With FIPS mode enabled, OpenJDK replaces the installed security providers with the following ones (in descending priority order):

SunPKCS11-NSS-FIPS

  • Initialized with a Network Security Services (NSS) Software Token (PKCS#11 backend). The NSS Software Token is configured as follows:

    • name = NSS-FIPS
    • nssLibraryDirectory = /usr/lib64
    • nssSecmodDirectory = /etc/pki/nssdb
    • nssDbMode = readOnly
    • nssModule = fips
  • The NSS library implements a FIPS-compliant Software Token. Also, FIPS policy-aware in RHEL.

SUN

  • For X.509 certificates support only. Make sure that your application is not using other cryptographic algorithms from this provider. For example, MessageDigest.getInstance("SHA-256", Security.getProvider("SUN")) would work but lead to a non-FIPS compliant MessageDigest service.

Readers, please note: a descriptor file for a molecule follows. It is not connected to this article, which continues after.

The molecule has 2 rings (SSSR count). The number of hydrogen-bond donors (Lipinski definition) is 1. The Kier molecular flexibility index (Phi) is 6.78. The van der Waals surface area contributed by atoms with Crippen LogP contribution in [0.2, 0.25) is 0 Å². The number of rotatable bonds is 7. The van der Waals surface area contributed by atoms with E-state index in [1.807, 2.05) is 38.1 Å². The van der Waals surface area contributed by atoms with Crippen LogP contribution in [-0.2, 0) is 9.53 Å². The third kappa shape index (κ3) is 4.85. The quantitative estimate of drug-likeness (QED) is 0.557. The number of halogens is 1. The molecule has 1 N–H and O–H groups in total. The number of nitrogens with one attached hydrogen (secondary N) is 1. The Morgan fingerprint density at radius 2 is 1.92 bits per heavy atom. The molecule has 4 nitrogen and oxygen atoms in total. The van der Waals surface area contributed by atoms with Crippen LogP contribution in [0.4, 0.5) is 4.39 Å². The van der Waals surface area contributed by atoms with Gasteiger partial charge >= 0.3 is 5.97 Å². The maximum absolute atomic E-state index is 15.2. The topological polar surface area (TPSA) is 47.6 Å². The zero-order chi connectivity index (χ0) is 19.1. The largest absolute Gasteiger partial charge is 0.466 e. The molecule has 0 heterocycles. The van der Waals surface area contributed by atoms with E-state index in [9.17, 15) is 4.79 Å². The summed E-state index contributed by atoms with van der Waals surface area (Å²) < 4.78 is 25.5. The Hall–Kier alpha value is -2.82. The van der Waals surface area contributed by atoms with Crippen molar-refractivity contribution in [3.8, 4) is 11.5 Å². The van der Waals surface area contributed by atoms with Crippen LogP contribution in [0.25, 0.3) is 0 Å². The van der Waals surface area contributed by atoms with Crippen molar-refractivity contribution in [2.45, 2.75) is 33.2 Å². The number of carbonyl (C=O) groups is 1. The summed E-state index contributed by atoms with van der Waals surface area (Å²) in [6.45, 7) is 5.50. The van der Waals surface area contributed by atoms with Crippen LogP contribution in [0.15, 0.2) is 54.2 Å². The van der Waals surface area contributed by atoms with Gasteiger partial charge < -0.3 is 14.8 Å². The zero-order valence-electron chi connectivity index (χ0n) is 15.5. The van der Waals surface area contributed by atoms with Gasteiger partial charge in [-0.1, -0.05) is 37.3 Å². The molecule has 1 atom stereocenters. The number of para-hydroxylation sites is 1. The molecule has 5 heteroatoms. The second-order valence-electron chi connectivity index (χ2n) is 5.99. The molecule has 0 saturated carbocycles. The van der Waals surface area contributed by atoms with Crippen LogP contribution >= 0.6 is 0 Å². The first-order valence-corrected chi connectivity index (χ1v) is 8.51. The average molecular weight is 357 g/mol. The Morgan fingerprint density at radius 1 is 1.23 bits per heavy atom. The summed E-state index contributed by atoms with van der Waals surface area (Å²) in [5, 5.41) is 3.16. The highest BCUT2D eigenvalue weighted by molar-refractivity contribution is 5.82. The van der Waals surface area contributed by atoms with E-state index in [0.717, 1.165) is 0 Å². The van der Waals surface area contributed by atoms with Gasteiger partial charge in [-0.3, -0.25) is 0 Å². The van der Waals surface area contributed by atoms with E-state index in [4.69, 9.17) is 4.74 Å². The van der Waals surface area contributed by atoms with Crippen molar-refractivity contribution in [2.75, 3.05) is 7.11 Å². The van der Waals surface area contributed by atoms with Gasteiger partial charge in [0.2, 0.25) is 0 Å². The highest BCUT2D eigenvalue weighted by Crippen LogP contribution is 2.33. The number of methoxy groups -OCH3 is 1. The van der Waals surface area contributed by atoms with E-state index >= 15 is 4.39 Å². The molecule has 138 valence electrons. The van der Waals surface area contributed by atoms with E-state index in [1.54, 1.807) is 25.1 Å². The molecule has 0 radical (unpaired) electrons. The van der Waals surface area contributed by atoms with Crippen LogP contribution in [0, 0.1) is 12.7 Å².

SunEC

  • For SunPKCS11 auxiliary helpers only. Make sure that your application is not explicitly using this provider.

SunJSSE

  • Initialized with the SunPKCS11-NSS-FIPS provider for all cryptographic primitives required by the TLS engine, including key derivation.

Crypto-policies

With FIPS mode enabled, OpenJDK takes configuration values of cryptographic algorithms from global crypto-policies. You can find these values at /etc/crypto-policies/back-ends/java.config. You can use the update-crypto-policies tooling from RHEL to manage crypto-policies in a consistent way.

Note

A crypto-policies approved algorithm might not be usable in OpenJDK’s FIPS mode. This occurs when a FIPS-compliant implementation is not available in the NSS library or when it is not supported in OpenJDK’s SunPKCS11 security provider.

Trust Anchor certificates

OpenJDK uses the global Trust Anchor certificates repository when in FIPS mode. You can locate this repository at /etc/pki/java/cacerts. Use the update-ca-trust tooling from RHEL to manage certificates in a consistent way.

Key store